These 8 small home improvement projects offer big returns on investment

Update your home strategically to get strong returns when you sell, while also improving the look and feel of your living space.

Tags: Credit, Home, Home equity, Home improvement, Loans
Published: June 20, 2018

If you want to upgrade your home, you should first find out whether your planned projects are really worth their expense. Even small home improvement jobs, many of which require minimal labor, can have a positive impact on the value of your home.

Plus, it’s important to consider that the more projects you can tackle around your home without hiring a contractor, the more money you can save.

The eight small home improvement projects below could provide you with big returns on your investments.
 

1. Replace kitchen fixtures

According to data reported by HomeAdvisor users, the average cost of a kitchen remodel is around $22,000. But much smaller touches can also dramatically increase the appeal of your kitchen. Upgrading the appliances, changing out the cabinet hardware, replacing the sink or adding in an upscale backsplash can all be effective. Many big box stores have low-cost, on-trend options for these quick kitchen switch-outs.
 

2. Paint interior rooms

Repainting the walls and ceilings of interior rooms could cost as little as $25 but bring in a solid return on investment. It’s a project you can easily complete on your own, which saves money. The right color can revitalize the space, photograph better and bring in more offers if you’re planning to sell. If that’s the case, Houzz recommends neutral colors like beige or gray.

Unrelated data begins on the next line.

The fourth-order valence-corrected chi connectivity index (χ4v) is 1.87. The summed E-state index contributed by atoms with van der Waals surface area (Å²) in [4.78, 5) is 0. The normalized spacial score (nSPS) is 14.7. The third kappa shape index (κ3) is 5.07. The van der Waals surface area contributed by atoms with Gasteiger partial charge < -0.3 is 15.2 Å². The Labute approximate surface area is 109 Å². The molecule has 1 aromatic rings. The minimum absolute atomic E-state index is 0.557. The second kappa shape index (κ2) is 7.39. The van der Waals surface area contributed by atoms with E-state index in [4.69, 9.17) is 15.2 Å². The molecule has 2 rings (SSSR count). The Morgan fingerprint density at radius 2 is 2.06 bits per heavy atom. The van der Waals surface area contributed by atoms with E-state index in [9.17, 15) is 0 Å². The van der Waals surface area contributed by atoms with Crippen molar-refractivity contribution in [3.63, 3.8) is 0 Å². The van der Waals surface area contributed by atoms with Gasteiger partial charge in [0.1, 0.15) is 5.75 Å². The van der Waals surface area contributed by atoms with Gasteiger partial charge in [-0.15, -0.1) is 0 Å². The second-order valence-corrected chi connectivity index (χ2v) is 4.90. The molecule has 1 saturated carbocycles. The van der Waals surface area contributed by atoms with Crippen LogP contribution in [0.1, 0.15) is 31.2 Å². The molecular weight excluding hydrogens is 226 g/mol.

3. Make over the bathroom

Since the bathroom is often a priority for buyers, a makeover can transform the space and encourage a sale. Examples of minor upgrades in the bathroom can include re-caulking the tub surround, giving the tub a new coat of glaze, replacing the sink, or updating all the fixtures so that they match. Like the kitchen, big box retailers have affordable options for these upgrades.
 

4. Increase curb appeal

“Curb appeal” can have an effect on a buyer’s initial reaction to a property, and it can make or break that first impression. Increase the appeal of your home, whether you’re planning to sell or not, by laying sod to reinvigorate the front lawn, trimming overgrown hedges, cleaning the driveway, clearing any pathways and installing exterior lighting. Get more ideas to improve the exterior of your home.
 

5. Maximize garage storage space

Ample garage storage is an important feature for potential buyers. Clear out the garage to showcase its size, and empty or organize interior closets. If possible, add in shelving units or additional rods to maximize storage space in existing areas.
 

6. Clean carpets

Old, dirty or matted carpet can be a detriment to a home sale. Professional carpet cleaning services cost as little as $100, which can easily be recouped. Old or worn rugs may need to be replaced entirely.
 

7. Inspect plumbing and electrical systems

Many potential buyers are concerned about buying a hidden fixer-upper or a home that needs a lot of plumbing or electrical work after purchase. Pass any future home inspections by hiring both a plumber and an electrician to check existing systems and handle any minor repairs — a pre-market inspection can save you money in the long run.
 

8. Upgrade the front door

The National Association of the Remodeling Industry reports that installing a new front door improves the energy efficiency and livability of a house. At an average cost of $2,000, the estimated return on investment (ROI) could be as much as 75 percent. You may find more cost-efficient door options at your local home improvement store. If replacing the door itself isn’t necessary, a fresh coat of paint or new hardware can help create a positive first impression.

Ready to start your next home improvement projects? See if a home equity loan or line of credit can help fund it.  

Mortgage and Home Equity products are offered by U.S. Bank National Association. Loan products are offered by U.S. Bank National Association and subject to normal credit approval.